But first it will piss you off . . .

All Photos by Paige Freier

A week ago I did a photoshoot with Paige Freier. We met some time ago as mutual friends of one of my favorite people on earth, Rachel Broderick. Paige has photographed her many times, and the images are always striking to say the least, if not capturing Rachel's very essence within them. 

Paige and I met before sunset at Mormon Rocks, a high desert recreation area on the other side of Angeles National Forest, within San Bernardino National Forest. When I got off my bike, I was nearly knocked over by a cold, unforgiving wind, but nevertheless we persisted.

Now not only did I have a wonderful time with Paige (how can you not enjoy the company of one of your best friend's best friends?), but the images she created are like none I have ever seen of myself.

These photos captured more than what anyone else ever has. 

Like many people close to me, the year 2018 has been one of transition, death, and rebirth. The circle seems to be coming to a close and restarting. I am overwhelmed with pain and excitement, opportunities and doors opening. I have found confidence, confidence to apologize less, to be myself more. And myself happens to see vast inequality in this world, and can no longer stand idly by to remain comfortable.

 

That being said, I am aware that some of these images reveal PART of my breasts.  As you may know, I am fairly a blatant and unapologetic feminist. These do not have to be conflicting statements. 

I took these photos because I want to. I feel closer to this machine than to almost any living thing on the planet. I work on my motorcycle (kind of) and ride my motorcycle all over creation. I am not an object placed on a vehicle to sell or enhance it, but this vehicle is part of my very soul. I think that Paige captured our relationship perfectly.

This 2000 Dyna Low Rider tells the story of a woman who has overcome addiction, sexual assault, the stigma of being a sober addict, the stigma of being a female in the motorcycle community, and in a patriarchal society. These mountains represent the same story to me - home, confidence, fearlessness.

I believe we have to think deeper than appearance of how we portray ourselves. There's a reason and an energy behind every piece of art - and we need to consider what it is. I see one too many motorcycle brands that only post photos of women when they are sexualized for the sake of straight men, not because they are riders or makers. If the answer to the question "why" makes you uncomfortable or hurts someone - then rethink.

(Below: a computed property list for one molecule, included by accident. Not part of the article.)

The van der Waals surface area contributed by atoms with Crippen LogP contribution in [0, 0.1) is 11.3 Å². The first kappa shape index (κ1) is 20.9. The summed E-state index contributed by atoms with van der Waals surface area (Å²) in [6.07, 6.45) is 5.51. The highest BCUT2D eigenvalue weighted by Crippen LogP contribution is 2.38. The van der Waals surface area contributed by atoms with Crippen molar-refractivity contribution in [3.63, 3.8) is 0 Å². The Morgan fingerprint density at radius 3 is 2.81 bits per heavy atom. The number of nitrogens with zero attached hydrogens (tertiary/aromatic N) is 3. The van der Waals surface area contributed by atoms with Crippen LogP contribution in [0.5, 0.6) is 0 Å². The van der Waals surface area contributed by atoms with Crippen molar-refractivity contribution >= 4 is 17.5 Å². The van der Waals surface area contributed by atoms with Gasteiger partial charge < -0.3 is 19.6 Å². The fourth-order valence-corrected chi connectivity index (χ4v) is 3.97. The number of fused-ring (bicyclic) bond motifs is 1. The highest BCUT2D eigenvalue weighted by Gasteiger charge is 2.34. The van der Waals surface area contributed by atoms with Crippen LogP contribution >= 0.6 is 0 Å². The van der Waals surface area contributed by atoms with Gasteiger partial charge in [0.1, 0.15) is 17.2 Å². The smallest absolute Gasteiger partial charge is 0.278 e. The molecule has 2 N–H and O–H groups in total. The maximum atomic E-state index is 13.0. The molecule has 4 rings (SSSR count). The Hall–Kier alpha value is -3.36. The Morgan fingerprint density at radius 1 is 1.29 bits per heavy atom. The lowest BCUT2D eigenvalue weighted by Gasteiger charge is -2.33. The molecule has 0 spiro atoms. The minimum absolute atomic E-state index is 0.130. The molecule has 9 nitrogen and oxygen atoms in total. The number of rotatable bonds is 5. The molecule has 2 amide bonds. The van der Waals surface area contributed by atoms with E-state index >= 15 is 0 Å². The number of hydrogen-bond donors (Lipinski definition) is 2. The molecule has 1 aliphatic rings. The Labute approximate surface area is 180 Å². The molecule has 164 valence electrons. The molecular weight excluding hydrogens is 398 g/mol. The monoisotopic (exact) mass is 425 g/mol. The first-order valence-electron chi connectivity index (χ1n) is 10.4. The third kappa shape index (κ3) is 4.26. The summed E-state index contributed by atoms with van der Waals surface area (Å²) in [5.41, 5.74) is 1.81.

Yeah, I love the aesthetic of the 70's, too, I've been dreaming of a panhead chopper since I learned what a panhead was - but I don't personally want to go back there. I refuse to idealize a contingent of bikers who perpetuate rape culture. Yeah, I think their bikes and their hair look cool as fuck - but I know what went on, and still goes on - and it is neither badass nor should it be celebrated.

In fact, they are no longer the 1% - perhaps they never were. There are far more of them than there are of us, so you can stop acting like they're a fucking subculture living in society's peripheral. If anyone, female riders have FAR more enemies after them and far more battles to fight than a white heterosexual man surrounded by similar company. I've been ignoring these particular trolls since the Real Men Ride Bitch shirt made its debut last year. 

Gloria Steinhem said, "The truth will set you free, but first it will piss you off." I'll consider everyone I piss off to be a victory - I know how infuriating it is to be wrong, and how hard it is to admit you are - and even harder then to change your ways to be right.


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